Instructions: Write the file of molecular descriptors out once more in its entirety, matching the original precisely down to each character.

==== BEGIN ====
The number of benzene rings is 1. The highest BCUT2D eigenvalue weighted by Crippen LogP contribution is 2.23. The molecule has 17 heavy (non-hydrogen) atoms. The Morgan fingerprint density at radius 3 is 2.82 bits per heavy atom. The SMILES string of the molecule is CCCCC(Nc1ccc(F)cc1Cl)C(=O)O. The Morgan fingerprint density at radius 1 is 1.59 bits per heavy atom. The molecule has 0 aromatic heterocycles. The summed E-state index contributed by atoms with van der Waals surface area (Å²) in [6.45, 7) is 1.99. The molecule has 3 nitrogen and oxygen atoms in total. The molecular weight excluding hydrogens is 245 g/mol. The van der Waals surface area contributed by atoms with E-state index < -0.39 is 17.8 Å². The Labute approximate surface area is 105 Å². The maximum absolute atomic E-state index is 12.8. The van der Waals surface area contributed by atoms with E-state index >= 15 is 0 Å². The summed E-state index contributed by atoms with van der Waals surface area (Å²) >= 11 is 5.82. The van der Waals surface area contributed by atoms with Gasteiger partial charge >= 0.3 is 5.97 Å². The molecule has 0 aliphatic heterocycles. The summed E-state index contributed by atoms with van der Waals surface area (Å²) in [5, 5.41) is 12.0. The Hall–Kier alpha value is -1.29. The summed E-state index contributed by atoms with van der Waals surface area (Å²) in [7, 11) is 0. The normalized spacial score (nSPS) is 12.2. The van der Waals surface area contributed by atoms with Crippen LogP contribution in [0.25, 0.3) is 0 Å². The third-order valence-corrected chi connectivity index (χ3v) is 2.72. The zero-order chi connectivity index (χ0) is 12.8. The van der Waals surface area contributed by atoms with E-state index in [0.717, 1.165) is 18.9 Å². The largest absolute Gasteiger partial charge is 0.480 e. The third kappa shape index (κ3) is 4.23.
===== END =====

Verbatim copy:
The number of benzene rings is 1. The highest BCUT2D eigenvalue weighted by Crippen LogP contribution is 2.23. The molecule has 17 heavy (non-hydrogen) atoms. The Morgan fingerprint density at radius 3 is 2.82 bits per heavy atom. The SMILES string of the molecule is CCCCC(Nc1ccc(F)cc1Cl)C(=O)O. The Morgan fingerprint density at radius 1 is 1.59 bits per heavy atom. The molecule has 0 aromatic heterocycles. The summed E-state index contributed by atoms with van der Waals surface area (Å²) in [6.45, 7) is 1.99. The molecule has 3 nitrogen and oxygen atoms in total. The molecular weight excluding hydrogens is 245 g/mol. The van der Waals surface area contributed by atoms with E-state index < -0.39 is 17.8 Å². The Labute approximate surface area is 105 Å². The maximum absolute atomic E-state index is 12.8. The van der Waals surface area contributed by atoms with E-state index >= 15 is 0 Å². The summed E-state index contributed by atoms with van der Waals surface area (Å²) >= 11 is 5.82. The van der Waals surface area contributed by atoms with Gasteiger partial charge >= 0.3 is 5.97 Å². The molecule has 0 aliphatic heterocycles. The summed E-state index contributed by atoms with van der Waals surface area (Å²) in [5, 5.41) is 12.0. The Hall–Kier alpha value is -1.29. The summed E-state index contributed by atoms with van der Waals surface area (Å²) in [7, 11) is 0. The normalized spacial score (nSPS) is 12.2. The van der Waals surface area contributed by atoms with Crippen LogP contribution in [0.25, 0.3) is 0 Å². The third-order valence-corrected chi connectivity index (χ3v) is 2.72. The zero-order chi connectivity index (χ0) is 12.8. The van der Waals surface area contributed by atoms with E-state index in [0.717, 1.165) is 18.9 Å². The largest absolute Gasteiger partial charge is 0.480 e. The third kappa shape index (κ3) is 4.23.